In order to reduce maternal morbidity and mortality, any means to such an end is worthy of a just and fair trial. The results of one such attempt are herein submitted.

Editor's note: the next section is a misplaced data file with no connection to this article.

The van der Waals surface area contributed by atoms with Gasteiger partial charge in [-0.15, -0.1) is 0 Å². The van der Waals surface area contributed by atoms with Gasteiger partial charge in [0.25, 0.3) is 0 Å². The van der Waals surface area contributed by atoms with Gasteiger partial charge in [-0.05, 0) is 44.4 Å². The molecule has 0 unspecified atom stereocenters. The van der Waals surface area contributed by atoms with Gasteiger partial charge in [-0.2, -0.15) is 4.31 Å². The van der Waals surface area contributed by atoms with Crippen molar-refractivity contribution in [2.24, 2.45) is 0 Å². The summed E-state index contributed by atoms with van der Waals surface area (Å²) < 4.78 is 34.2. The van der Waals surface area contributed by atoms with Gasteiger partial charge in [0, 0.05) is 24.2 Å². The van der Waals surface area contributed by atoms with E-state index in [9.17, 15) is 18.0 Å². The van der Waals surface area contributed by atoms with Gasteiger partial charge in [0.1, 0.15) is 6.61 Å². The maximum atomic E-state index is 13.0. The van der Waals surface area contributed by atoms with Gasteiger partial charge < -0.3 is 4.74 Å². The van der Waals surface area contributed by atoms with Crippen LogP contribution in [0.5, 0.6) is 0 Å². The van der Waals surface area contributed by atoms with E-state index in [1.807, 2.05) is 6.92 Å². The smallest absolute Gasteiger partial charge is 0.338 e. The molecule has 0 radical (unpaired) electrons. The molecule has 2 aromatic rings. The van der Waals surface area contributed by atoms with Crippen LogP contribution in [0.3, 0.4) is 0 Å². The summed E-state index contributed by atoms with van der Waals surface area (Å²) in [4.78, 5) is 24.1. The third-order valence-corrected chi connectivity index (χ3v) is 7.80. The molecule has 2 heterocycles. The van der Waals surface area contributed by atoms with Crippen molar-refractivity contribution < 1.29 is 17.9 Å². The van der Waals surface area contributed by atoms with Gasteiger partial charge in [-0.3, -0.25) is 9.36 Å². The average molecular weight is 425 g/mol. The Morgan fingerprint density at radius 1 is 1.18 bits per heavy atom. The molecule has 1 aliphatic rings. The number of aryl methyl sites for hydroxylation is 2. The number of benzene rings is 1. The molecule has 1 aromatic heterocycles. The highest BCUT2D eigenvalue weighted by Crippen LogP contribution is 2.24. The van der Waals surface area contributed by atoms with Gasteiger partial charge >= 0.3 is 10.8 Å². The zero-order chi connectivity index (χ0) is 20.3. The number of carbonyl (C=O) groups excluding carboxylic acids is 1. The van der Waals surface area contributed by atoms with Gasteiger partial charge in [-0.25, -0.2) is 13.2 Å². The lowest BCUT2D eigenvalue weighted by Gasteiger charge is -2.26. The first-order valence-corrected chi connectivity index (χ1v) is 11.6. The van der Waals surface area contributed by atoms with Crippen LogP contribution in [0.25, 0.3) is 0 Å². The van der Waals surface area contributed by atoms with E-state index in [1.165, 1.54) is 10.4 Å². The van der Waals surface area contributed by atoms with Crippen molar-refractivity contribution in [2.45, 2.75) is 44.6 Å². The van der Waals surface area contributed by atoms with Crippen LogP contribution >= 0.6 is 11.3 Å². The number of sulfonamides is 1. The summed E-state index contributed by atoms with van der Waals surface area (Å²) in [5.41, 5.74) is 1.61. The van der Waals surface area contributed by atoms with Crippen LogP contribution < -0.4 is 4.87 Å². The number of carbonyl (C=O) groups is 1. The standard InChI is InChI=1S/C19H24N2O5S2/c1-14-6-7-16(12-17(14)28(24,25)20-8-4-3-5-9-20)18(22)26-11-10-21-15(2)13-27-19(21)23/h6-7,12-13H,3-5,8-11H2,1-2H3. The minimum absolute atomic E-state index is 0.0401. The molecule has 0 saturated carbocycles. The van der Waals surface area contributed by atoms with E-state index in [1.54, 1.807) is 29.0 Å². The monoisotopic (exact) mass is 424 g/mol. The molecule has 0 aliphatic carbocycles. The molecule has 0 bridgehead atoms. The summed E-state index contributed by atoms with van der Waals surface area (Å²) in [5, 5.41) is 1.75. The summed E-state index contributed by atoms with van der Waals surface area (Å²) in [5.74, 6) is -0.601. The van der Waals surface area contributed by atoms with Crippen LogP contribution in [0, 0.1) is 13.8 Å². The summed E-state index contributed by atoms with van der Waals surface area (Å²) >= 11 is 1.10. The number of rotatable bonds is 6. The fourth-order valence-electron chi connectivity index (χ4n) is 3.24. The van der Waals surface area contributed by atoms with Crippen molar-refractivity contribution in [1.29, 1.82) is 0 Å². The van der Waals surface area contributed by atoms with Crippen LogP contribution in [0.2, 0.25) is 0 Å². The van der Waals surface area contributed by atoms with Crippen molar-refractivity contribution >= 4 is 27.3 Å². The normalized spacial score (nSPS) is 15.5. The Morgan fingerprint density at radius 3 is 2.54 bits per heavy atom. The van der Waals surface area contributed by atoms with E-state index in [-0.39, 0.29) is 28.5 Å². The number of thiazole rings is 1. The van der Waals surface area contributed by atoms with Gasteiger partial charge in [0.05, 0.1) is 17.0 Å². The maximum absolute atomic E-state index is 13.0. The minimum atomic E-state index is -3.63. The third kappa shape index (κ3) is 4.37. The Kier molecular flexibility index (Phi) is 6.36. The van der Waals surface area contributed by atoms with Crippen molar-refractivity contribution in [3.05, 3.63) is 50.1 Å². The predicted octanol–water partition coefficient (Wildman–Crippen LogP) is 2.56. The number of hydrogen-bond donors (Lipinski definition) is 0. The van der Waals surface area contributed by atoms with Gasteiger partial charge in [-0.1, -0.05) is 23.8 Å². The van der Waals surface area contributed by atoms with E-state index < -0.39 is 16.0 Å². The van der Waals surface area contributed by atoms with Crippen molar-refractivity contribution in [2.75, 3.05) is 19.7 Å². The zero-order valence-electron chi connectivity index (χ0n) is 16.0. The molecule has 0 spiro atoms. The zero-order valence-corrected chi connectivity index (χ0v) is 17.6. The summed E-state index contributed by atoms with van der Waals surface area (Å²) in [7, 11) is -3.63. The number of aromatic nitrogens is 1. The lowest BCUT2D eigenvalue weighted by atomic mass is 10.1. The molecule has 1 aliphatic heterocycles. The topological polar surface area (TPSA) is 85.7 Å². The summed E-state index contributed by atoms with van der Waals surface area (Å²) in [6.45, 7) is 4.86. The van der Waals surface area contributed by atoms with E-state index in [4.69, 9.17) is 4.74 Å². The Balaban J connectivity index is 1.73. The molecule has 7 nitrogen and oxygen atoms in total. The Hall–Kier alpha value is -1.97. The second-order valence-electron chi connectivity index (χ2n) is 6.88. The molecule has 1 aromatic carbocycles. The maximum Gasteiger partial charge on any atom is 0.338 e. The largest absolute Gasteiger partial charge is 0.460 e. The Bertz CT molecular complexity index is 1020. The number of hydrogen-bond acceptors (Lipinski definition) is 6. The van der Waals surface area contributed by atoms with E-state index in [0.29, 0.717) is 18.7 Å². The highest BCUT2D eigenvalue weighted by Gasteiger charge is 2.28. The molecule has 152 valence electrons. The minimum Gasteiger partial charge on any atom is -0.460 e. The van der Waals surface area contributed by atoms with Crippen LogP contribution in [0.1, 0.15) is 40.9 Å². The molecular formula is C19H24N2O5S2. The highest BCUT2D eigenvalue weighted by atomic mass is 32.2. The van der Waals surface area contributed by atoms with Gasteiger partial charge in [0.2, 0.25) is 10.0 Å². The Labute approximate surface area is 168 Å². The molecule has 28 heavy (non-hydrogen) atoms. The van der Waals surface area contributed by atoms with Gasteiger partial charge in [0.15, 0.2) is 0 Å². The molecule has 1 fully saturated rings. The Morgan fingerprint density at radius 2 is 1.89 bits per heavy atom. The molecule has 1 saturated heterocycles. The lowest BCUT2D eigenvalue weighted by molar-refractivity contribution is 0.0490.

After an initial change in size and shape following expulsion of the placenta, the uterus undergoes but little change in the next forty-eight hours. The measurable mass above the symphysis varies from 12 to 15 cm. in width, while the canal measures 15 or 16 cm. in depth.1 The cavity is filled with blood clot, remnants of the spongy layer of the decidua and pieces of membrane. The walls of the uterus are the seat of many large patent sinuses in the various stages of collapse and thrombosis. Obviously, if this excellent bacterial habitat is reduced in size and if the fertile cultural mediums are expelled early, it does not seem unreasonable to expect a reduction in the